As I found in Borneo for another wildlife adventure years back (to find and photograph the world’s rarest elephants), many wild animals stop and stare at bright lights at night, their eyes glowing a freaky red.
“Our equipment is old. Our last computer broke down recently. Though we badly need new gear, our rangers will keep going,” promises Pineda. “It is from them that I draw strength.”
Back at the river I hop back before the bamboo pole completely collapses. I gaze at the shivering Taw’buid woman on the riverbank and curse myself for not being able to do more. Eventually the rain eases up, the river becomes calmer – and help arrives.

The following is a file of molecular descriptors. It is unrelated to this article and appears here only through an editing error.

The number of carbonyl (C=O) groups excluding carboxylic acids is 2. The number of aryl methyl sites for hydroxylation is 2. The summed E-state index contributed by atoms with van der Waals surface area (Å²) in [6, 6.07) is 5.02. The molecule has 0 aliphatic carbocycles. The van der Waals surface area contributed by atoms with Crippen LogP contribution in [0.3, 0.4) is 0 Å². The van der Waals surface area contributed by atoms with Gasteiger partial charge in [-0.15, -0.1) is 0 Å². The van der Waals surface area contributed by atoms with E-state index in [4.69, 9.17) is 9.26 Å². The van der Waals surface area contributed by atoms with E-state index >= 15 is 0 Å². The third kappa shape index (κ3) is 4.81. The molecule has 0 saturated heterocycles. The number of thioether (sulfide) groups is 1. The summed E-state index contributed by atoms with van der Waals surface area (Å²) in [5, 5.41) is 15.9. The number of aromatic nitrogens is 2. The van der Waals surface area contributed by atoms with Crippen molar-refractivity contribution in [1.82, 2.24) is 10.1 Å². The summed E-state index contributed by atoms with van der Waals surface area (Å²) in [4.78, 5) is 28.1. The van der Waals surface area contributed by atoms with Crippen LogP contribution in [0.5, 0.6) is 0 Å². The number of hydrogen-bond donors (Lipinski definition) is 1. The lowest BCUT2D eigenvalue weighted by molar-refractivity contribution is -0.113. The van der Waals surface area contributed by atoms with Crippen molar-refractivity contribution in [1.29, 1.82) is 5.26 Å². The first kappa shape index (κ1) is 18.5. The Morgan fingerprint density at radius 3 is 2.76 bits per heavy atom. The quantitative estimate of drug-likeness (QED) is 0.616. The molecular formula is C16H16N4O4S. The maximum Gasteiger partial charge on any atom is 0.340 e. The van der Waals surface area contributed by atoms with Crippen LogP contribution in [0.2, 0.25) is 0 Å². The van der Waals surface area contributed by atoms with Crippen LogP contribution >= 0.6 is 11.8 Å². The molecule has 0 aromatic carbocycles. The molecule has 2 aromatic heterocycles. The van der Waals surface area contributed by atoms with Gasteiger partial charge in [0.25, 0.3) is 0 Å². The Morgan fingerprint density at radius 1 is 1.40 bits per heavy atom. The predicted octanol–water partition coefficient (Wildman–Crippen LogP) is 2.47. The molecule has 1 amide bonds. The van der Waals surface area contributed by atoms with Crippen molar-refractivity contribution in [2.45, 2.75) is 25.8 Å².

Award-winning communicator Gregg Yan is the Director of Best Alternatives, an environmental nonprofit. He is a Loyola Mountaineer and a graduate of the advanced Jungle Environment Survival Training (JEST) School in Subic Bay. Read more about his adventures on the Wild Side, his monthly online column. (Bernard Magcarang)
The first of our team’s Taw’buid and Buhid porters arrive to assess the situation. Rapidly they string more vines around the battered bridge while a lithe scout crosses with a fisho, a long Taw’buid blade – emerging minutes later with two fresh bamboo poles. As we sweat, grunt and try to avoid falling in the river, the bridge takes form.
BIOFIN’s Kamille Rosales hands the Taw’buid woman a dry shirt, warming her. After a half-hour, the bridge is up and the column trudges once more for civilization.